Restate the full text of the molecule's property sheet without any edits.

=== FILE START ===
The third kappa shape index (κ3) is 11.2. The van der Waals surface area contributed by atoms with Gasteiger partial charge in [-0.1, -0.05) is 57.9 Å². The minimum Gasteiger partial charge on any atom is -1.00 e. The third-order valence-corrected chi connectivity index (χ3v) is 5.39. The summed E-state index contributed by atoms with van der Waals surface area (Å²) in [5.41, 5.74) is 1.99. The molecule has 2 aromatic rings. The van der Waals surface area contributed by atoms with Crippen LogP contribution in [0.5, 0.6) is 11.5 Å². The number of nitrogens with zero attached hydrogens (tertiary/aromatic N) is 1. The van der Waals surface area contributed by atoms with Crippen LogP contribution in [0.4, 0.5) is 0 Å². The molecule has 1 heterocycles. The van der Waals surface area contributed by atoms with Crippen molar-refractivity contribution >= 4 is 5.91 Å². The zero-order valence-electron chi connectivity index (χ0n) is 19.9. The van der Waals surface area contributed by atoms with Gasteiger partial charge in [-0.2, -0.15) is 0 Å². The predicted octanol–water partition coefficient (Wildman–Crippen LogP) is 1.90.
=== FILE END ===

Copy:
The third kappa shape index (κ3) is 11.2. The van der Waals surface area contributed by atoms with Gasteiger partial charge in [-0.1, -0.05) is 57.9 Å². The minimum Gasteiger partial charge on any atom is -1.00 e. The third-order valence-corrected chi connectivity index (χ3v) is 5.39. The summed E-state index contributed by atoms with van der Waals surface area (Å²) in [5.41, 5.74) is 1.99. The molecule has 2 aromatic rings. The van der Waals surface area contributed by atoms with Crippen LogP contribution in [0.5, 0.6) is 11.5 Å². The number of nitrogens with zero attached hydrogens (tertiary/aromatic N) is 1. The van der Waals surface area contributed by atoms with Crippen LogP contribution in [0.4, 0.5) is 0 Å². The molecule has 1 heterocycles. The van der Waals surface area contributed by atoms with Crippen molar-refractivity contribution >= 4 is 5.91 Å². The zero-order valence-electron chi connectivity index (χ0n) is 19.9. The van der Waals surface area contributed by atoms with Gasteiger partial charge in [-0.2, -0.15) is 0 Å². The predicted octanol–water partition coefficient (Wildman–Crippen LogP) is 1.90.